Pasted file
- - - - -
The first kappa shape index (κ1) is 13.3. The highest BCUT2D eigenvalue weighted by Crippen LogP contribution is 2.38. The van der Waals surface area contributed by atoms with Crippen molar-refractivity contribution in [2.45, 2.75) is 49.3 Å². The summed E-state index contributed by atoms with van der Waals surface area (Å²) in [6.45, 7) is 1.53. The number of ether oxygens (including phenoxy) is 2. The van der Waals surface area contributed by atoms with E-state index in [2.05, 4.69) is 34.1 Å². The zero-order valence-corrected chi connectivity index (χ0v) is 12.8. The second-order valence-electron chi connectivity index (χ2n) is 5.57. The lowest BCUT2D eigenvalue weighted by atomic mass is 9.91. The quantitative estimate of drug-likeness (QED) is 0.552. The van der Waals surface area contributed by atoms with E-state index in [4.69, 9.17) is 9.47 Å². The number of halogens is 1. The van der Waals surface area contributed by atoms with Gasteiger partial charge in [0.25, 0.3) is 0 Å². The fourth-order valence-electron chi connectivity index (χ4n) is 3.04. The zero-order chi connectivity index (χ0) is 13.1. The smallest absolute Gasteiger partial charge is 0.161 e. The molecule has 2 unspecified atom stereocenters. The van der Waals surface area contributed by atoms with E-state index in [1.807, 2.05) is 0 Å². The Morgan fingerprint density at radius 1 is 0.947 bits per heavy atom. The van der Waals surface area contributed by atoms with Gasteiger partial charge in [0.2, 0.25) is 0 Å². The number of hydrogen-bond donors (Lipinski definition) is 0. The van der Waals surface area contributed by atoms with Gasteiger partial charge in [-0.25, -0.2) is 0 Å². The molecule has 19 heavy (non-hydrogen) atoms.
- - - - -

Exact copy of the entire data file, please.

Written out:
The first kappa shape index (κ1) is 13.3. The highest BCUT2D eigenvalue weighted by Crippen LogP contribution is 2.38. The van der Waals surface area contributed by atoms with Crippen molar-refractivity contribution in [2.45, 2.75) is 49.3 Å². The summed E-state index contributed by atoms with van der Waals surface area (Å²) in [6.45, 7) is 1.53. The number of ether oxygens (including phenoxy) is 2. The van der Waals surface area contributed by atoms with E-state index in [2.05, 4.69) is 34.1 Å². The zero-order valence-corrected chi connectivity index (χ0v) is 12.8. The second-order valence-electron chi connectivity index (χ2n) is 5.57. The lowest BCUT2D eigenvalue weighted by atomic mass is 9.91. The quantitative estimate of drug-likeness (QED) is 0.552. The van der Waals surface area contributed by atoms with E-state index in [4.69, 9.17) is 9.47 Å². The number of halogens is 1. The van der Waals surface area contributed by atoms with Gasteiger partial charge in [0.25, 0.3) is 0 Å². The fourth-order valence-electron chi connectivity index (χ4n) is 3.04. The zero-order chi connectivity index (χ0) is 13.1. The smallest absolute Gasteiger partial charge is 0.161 e. The molecule has 2 unspecified atom stereocenters. The van der Waals surface area contributed by atoms with E-state index in [1.807, 2.05) is 0 Å². The Morgan fingerprint density at radius 1 is 0.947 bits per heavy atom. The van der Waals surface area contributed by atoms with Gasteiger partial charge in [0.2, 0.25) is 0 Å². The number of hydrogen-bond donors (Lipinski definition) is 0. The van der Waals surface area contributed by atoms with Gasteiger partial charge in [-0.25, -0.2) is 0 Å². The molecule has 19 heavy (non-hydrogen) atoms.